The Direct Correlation

In life, there are events that correlate in an often horrible but hilarious way. For instance, take a man who opposes helmet laws for motorcyclists. In order to promote his cause, said man goes out on his bike without a helmet. Said man gets in an accident where his helmet-less head gets smashed and dies. The lack of helmet when his dumb head hit the ground correlates directly with his death. In turn, we laugh at the stupidity of said man. Well, maybe most people won’t laugh but I definitely did. This argument can also be proven by an intelligent person rowing his boat into the ocean during a hurricane, resulting in his boat sinking and no one being able to help him. That said man died as well.

Then there are situations when people make up these correlations in their often bigoted or presumptuous minds. Like Obama tanked our economy to ruin us from the inside in a Muslim plot to take down America. This says that Obama because of his name and race that he is a Muslim, and all Muslims naturally want to take down America. Sure this is an extreme situation but it helps prove my point and fill 189 words before I get to the main story.

At the beginning of the week, I had to get an ultrasound done as part of my testing to decide when to induce the labor. I get to the waiting room, and I pull out my phone to put it on silent and read the news. This lovely elderly gentleman decided to inform me that the sign clearly states “no cell phone use” and that I should be respectful and turn off my phone. I looked up and decided I wasn’t in the mood to say a word back so I turned off my phone to appease the man and put it back in my purse. Then, the presumptuous correlations occurred. “What do I expect? If people are sinful enough to have children out-of-wedlock and flaunt it, of course they wouldn’t know how to read a sign and turn off their cell phone. These kids are growing up to be disrespectful sinners and it’s a result of the godless and liberal society we’ve allowed to occur here. These kids need to learn to read classics and not cell phones or vampire series.”

He didn’t say it to me, though I’m not dumb enough to think that this wasn’t directly aimed at me. Of course his assumptions are wrong on 2 levels: I am married, not that there’s anything wrong with children out-of-wedlock as long as they are loved and cared for; and I graduated college with a B.A. in English, with a focus on literature. All that aside, this man felt that without knowing me that he could tell me all about my life and take two of his pet peeves he might have and take it out on me. Correlations are fine, when you start reaching negative correlations based on discriminatory beliefs. Next time, that old man will get my full wrath, but I did learn that I should probably be more aware of wearing my wedding band “necklace”.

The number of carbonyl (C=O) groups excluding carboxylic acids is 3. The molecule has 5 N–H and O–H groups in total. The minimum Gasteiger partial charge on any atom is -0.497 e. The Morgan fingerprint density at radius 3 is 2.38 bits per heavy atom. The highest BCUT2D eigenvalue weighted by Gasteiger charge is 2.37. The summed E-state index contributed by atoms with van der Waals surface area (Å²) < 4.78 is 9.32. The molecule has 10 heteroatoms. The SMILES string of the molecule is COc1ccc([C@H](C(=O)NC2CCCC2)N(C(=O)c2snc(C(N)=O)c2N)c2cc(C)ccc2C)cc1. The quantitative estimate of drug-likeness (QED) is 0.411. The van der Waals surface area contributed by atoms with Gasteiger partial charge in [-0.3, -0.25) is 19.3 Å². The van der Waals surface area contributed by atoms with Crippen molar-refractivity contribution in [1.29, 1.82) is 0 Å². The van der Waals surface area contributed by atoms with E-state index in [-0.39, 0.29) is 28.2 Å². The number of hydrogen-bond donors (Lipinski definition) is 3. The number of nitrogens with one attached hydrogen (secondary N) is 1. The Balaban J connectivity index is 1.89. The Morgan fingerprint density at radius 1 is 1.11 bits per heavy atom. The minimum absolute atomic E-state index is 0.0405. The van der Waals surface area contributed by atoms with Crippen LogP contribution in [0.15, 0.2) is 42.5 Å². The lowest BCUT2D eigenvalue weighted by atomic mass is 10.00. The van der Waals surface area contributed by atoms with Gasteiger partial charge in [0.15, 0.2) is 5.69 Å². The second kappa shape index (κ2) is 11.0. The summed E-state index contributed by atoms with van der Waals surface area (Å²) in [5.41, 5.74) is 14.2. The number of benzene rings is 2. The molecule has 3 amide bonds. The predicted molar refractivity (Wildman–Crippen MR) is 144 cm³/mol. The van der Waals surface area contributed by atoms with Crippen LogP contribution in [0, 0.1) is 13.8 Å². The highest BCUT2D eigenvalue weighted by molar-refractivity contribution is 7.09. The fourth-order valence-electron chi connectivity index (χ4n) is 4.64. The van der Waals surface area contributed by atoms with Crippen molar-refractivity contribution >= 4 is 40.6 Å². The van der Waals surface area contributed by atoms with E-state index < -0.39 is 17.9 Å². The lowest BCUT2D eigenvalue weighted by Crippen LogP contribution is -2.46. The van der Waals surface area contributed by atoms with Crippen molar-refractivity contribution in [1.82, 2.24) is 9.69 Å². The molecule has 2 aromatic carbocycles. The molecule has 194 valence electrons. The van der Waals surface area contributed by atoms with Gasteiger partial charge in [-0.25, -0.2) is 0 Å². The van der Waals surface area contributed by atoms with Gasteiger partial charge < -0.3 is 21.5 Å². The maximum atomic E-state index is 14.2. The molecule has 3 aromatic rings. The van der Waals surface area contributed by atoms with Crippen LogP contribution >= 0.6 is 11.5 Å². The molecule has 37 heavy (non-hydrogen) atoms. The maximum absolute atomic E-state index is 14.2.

And One Day It Hits You

I worked a lot the first few years of my first son’s life. Some days I would get to work at 5 a.m. and work pretty much straight through until 9 p.m. Then the next day I would start again. Some days were worse; working until early morning hours only to come in a few hours later to start my next day. I did it because nothing in life is worth anything if you don’t have to work hard for it. I did it because I needed to, and even then I still needed state help. And even then, the help wasn’t enough. Kids cost money and a lot of it. I didn’t want to miss out on my son’s early life or first words or first steps… but I didn’t want him to grow up thinking that everything was handed to people. When you’re a parent, it becomes clear very quickly that every action they see from you they copy. Every little thing you do makes an impression on them. I believe you have to work hard in life at whatever you do.

At some point, I looked around at the situation we were in and realized I’m not someone who likes to settle for anything. I looked at my son and realized that I didn’t want him growing up in that place and thinking it was acceptable to settle. Then, with the help of my now husband, I realized I needed something more than the job I had. He took my belief system of not settling and told me to go to school. He was right. Plus, I needed to show my son that college was important. I needed to show him if I went to school and succeeded at parenting him, that he should be able to handle it. I did it, and I worked my butt off in school to graduate if for no other reason than to prove that I could. His pride in me was worth it all. Even more, I taught him a lesson. Just because you think you need to settle in life, doesn’t mean you should. There’s always something better you can aim for and do if you set your mind to it. There’s nothing in this world he can’t do if he wants it enough.

I hope he learns these important lessons. It’s easy to settle for how you think your situation makes you. Nothing that comes easy is worth it though. I had many moments where I cried and didn’t want to go back to school because I didn’t think I could be successful and maybe I should go back to a job that I excelled at whether or not I even liked it. Then I think, as much as I think we as parents teach our children a lesson, I think our children teach us and motivate us the most. You watch them struggle with their reading and they don’t give up, and you think “if he doesn’t quit, why do I think I can get away with it.” It’s important that as a parent, any parent, that you make sure to step up. Your children need you do show them just because you’re young/single/unemployed/poor that you can do things and you can overcome anything in your way. If you show them it’s easier to give up and settle, you’re doing both of you a great disservice. I think this is especially true when you’re a teenager, because like I felt like when I was 19, I was too young to give up now. Remember that your influence as a parent is the biggest influence to your kids. It’s what they start of learning from, and it can impact the rest of their life.

And I Thought A Turkey Was What Everyone Wanted for Thanksgiving